4) Rayman Raving Rabbids -- Okay yeah I'm only talking about certain categories of minigames here, but you could Shake Your Booty with the Rabbids three years before Just Dance started completely freaking me out. Any song the Rabbids include in a game is forever changed in my mind, and I have to wonder if the success of the dancing bunnies element inspired Ubisoft to make a dedicated dance game with FREAKY
FRIGGIN BRIGHT ORANGE CLOWN CHARACTERS... but back to the Rabbids.

I can't say that Raving Rabbids was a fantastic technical rhythm game, but it was an early adopter of what was possible with motion controllers beyond bowling and waggling. Ubisoft is exceptionally good at figuring out creative early uses for new gaming tech. Yes, this is my outside-the-box entry on this list, but it was the first "dance game" I ever played, so I feel it deserves some credit.


3) Guitar Hero II -- Yes, the original Guitar Hero was the game that launched a thousand peripherals cluttering my living room, but I could not get the "pull-offs" function to work to save my life. The hammer-ons and pull-offs functions worked much better in the sequel, and the expanded character roster included awesomeness like Lars Umlaut and Casey Lynch. Guitar Hero II was undeniably awesome, from its track
list to its silly venues, and the tons of fun had with friends in that happy mid-point between actual musical talent and air guitar. It was the last Guitar Hero game developed by Harmonix, and NOTHING good came out of the franchise after Harmonix left. /end hyperbole. Moving on.


2) Dance Central -- Harmonix's first attempt on the Kinect made a horrible first impression. At the Kinect unveiling at E3, the character roster of cuddly MTV wannabes without some sort of addiction was eye-roll inspiring. The trails of fairy-dust and flashing encouragements -- GREAT! FLAWLESS! FIVE STARS! -- made me want to puke. But once you play the game, Harmonix's hallmarks come out to play: balanced difficulty, a canny track listing, and a growing list of DLC. It was hands-down the best launch title for Kinect, and kept Harmonix afloat after the music game bubble burst. While Dance Central 2 did improve some functions, the track list was nowhere near as good as the original. I mean, a Justin Bieber song? I have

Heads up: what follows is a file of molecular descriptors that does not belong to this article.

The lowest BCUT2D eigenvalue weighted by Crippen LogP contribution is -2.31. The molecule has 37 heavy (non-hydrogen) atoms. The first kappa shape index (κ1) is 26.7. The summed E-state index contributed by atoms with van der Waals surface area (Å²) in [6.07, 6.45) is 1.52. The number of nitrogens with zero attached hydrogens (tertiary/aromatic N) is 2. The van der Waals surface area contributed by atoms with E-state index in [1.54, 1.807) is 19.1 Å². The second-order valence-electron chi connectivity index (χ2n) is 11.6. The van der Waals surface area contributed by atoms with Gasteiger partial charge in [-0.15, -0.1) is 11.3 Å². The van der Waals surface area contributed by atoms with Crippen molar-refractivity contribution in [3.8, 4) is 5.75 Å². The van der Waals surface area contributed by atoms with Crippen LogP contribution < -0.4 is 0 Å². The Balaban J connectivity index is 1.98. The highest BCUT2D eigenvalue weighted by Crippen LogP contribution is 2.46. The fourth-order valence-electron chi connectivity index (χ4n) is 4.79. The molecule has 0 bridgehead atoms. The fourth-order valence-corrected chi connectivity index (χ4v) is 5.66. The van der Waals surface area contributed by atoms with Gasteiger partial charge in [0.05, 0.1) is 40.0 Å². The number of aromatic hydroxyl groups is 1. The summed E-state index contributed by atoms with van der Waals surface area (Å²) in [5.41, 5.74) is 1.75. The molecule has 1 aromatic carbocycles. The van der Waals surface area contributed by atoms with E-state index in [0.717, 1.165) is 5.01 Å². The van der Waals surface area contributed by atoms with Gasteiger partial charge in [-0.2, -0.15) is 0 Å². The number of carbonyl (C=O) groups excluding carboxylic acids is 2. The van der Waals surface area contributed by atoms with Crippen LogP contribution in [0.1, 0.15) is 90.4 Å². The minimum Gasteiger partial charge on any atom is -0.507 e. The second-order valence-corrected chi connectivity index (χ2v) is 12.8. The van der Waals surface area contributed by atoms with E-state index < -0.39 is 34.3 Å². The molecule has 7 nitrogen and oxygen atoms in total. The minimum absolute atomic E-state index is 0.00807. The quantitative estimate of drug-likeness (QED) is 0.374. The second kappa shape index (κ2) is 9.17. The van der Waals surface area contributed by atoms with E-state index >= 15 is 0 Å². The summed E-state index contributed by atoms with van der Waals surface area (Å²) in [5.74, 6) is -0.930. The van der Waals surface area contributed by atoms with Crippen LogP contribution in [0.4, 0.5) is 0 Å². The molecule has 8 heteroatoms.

limits! I also found, to my surprise, that I actually missed the weird minimal plot with Oblio shunning the decadence of the mansion... and stuff. Subsequent Dance Centrals needed more of the cool-wrapped-
in-ridiculous found in...


1) Rock Band 2 -- Remember when Rock Band came out, and we were all calling it "Guitar Hero with Drums, made by MTV"? Wow were we wrong. The original title in the franchise took the world -- not just the
gaming world but the WHOLE world -- by storm, and the sequel produced much needed improvements, most notably in a kick drum pedal heavy enough to prevent it from migrating or flying into the air during really fast songs. This was important for me, because I play drums like the love child of Meg White and Animal.

While it lacked the cartoonish characters of Guitar Hero and the customized avatars never really worked for me, the technically innovations, the Rock Band Network, and an unrivaled amount of DLC, more than made up for that. Rock Band 3 may have wowed music critics, but it may have been TOO close to playing real instruments for people just wanting to goof around with their friends, and it took the franchise away from the sweet spot it had settled into.

It was Rock Band 2 that became the new karaoke as a local pub theme night staple, as well as a game-for-people-who-don't-play-games as well as a geekie way for overpaid pinheads to flash their money around
with the ion drum kit. Rock Band was one of those games that made consoles relevant to the mainstream masses in a way that wasn't a debate on violent media.

Here is Liana's newest video:



Complainer's Corner


There's a lot of rhythm games that people are likely going to be outraged by that aren't on the big list. Here goes: Beat Hazard, Beat Sketcher, Bit Trip Beat/Runner, Boom Boom Rocket, DDR, DJ Hero, Donkey Konga, Samba de Amigo, Elite Beat Agents, Just Dance, Let's Tap, Mad Maestro, Patapon (and sequels), Rez/Children of Eden, Sound Shapes, Space Channel 5, Dance Central, Rhythm Heaven, Guitar Freaks, and Drum Mania

The General Roundup


Yeesh, there were a lot of comments about the column last week. I'd say my honorary 9th pick probably would have been Call of Duty. The only thing stopping me is that those game are still fairly solid. They aren't everybody's cup of tea sure, and the annualization has severely tarnished the franchise, but they are still fairly solid games. A few other points: 1. I didn't single the Dynasty Warriors game because that would fall into the heading of "Anime games", especially the Gundam ones. 2. Online co-op isn't exactly a new thing. Yet Traveller's Tales seems intent on including it in the franchise. 3. Assassin's Creed isn't over 10 years old. It's barely 6. The first AC game came out in 2007. And finally 4. WWE games probably shouldn't end. What SHOULD end is Yukes developing them. Once 2K took over the license, they just brought Yukes back. Considering how busted those games have been on this generation, starting fresh (with a new developer), would have been welcome. Here's hoping they do that with the new consoles.

What do you want the 8 Ball to be about next week?